While media should explore in detail the promise and pitfalls of AI, they would be well served to treat it less as a world-shaking revolution and more as a set of technologies in the process of being designed, a set of choices in the process of being made, and a set of problems in the process of being collectively solved.from the conclusions
Practices are wanting in how the UK media is covering AI, finds THE REUTERS INSTITUTE FOR THE STUDY OF JOURNALISM.
- There is a preponderance of industry sourcing, little notice of debates about AI effects, and early signs that coverage clusters by political orientation.
- Right-leaning newsrooms tended to cover automation, national security and investment.
- Left-leaning news outlets were more likely to cover ethics, privacy, and algorithmic bias.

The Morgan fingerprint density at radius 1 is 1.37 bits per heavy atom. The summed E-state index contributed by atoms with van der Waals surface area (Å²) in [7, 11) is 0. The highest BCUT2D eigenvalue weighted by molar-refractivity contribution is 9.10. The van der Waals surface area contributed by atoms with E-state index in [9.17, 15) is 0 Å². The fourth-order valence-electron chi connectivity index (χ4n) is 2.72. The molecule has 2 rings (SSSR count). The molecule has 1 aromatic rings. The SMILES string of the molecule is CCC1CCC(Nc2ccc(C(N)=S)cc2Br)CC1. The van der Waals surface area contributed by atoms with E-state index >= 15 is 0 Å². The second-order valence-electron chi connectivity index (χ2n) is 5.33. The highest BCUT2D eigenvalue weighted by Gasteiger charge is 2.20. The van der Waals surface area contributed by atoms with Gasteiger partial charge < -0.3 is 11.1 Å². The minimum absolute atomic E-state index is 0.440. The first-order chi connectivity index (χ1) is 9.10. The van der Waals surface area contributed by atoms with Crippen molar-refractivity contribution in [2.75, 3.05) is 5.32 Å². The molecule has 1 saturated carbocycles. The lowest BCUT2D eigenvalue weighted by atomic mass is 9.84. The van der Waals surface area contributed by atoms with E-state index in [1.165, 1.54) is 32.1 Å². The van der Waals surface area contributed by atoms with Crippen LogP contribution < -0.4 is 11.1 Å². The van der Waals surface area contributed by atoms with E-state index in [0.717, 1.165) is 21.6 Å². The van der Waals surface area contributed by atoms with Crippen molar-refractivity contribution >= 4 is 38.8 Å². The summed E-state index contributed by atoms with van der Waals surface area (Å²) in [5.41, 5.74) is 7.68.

- Findings are based on six U.K. mainstream news organizations studied over eight months in 2018.
FROM THE CONCLUSIONS
- ‘…importance of including a wider range of voices in discussions of AI. Academics, activists, politicians, civilians, and civil servants, amongst others, can all contribute to a rich and sophisticated public debate around AI.’
- ‘… important for news outlets to explicitly recognise the legitimately different political interpretations of what AI is and ought to be.’
- ‘…as AI develops as a public issue, it is necessary to interrogate its relation to many other realms beyond technology, including politics, economics, and health.’
- J. Scott Brennen
- Philip N. Howard
- Rasmus Kleis Nielsen
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